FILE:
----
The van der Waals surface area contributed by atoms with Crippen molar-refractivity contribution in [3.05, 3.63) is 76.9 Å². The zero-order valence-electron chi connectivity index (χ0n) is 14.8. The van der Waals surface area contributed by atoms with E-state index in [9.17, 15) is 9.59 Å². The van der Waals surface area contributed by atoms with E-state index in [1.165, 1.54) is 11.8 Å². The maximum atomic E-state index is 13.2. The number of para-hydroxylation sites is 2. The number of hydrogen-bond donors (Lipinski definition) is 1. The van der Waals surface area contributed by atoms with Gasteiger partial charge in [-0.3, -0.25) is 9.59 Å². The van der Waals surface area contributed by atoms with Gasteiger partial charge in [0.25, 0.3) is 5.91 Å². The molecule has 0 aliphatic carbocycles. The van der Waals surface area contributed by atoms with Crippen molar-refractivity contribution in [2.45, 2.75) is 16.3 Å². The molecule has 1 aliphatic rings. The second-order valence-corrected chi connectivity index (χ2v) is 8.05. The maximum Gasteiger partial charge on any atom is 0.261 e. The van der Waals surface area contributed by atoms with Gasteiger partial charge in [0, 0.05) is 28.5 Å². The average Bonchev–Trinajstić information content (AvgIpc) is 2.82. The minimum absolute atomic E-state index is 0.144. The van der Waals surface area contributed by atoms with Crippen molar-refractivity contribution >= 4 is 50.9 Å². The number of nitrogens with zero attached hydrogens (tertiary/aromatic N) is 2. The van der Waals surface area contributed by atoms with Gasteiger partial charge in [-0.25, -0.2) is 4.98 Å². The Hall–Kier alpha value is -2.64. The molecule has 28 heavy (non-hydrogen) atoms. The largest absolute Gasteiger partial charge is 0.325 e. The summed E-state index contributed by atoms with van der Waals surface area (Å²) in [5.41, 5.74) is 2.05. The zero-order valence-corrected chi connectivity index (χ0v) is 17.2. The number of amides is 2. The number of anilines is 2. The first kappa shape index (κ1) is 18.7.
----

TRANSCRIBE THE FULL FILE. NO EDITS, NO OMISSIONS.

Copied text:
The van der Waals surface area contributed by atoms with Crippen molar-refractivity contribution in [3.05, 3.63) is 76.9 Å². The zero-order valence-electron chi connectivity index (χ0n) is 14.8. The van der Waals surface area contributed by atoms with E-state index in [9.17, 15) is 9.59 Å². The van der Waals surface area contributed by atoms with E-state index in [1.165, 1.54) is 11.8 Å². The maximum atomic E-state index is 13.2. The number of para-hydroxylation sites is 2. The number of hydrogen-bond donors (Lipinski definition) is 1. The van der Waals surface area contributed by atoms with Gasteiger partial charge in [-0.3, -0.25) is 9.59 Å². The van der Waals surface area contributed by atoms with Gasteiger partial charge in [0.25, 0.3) is 5.91 Å². The molecule has 0 aliphatic carbocycles. The van der Waals surface area contributed by atoms with Crippen molar-refractivity contribution in [2.45, 2.75) is 16.3 Å². The molecule has 1 aliphatic rings. The second-order valence-corrected chi connectivity index (χ2v) is 8.05. The maximum Gasteiger partial charge on any atom is 0.261 e. The van der Waals surface area contributed by atoms with Gasteiger partial charge in [0, 0.05) is 28.5 Å². The average Bonchev–Trinajstić information content (AvgIpc) is 2.82. The minimum absolute atomic E-state index is 0.144. The van der Waals surface area contributed by atoms with Crippen molar-refractivity contribution >= 4 is 50.9 Å². The number of nitrogens with zero attached hydrogens (tertiary/aromatic N) is 2. The van der Waals surface area contributed by atoms with Gasteiger partial charge in [-0.25, -0.2) is 4.98 Å². The Hall–Kier alpha value is -2.64. The molecule has 28 heavy (non-hydrogen) atoms. The largest absolute Gasteiger partial charge is 0.325 e. The summed E-state index contributed by atoms with van der Waals surface area (Å²) in [5.41, 5.74) is 2.05. The zero-order valence-corrected chi connectivity index (χ0v) is 17.2. The number of amides is 2. The number of anilines is 2. The first kappa shape index (κ1) is 18.7.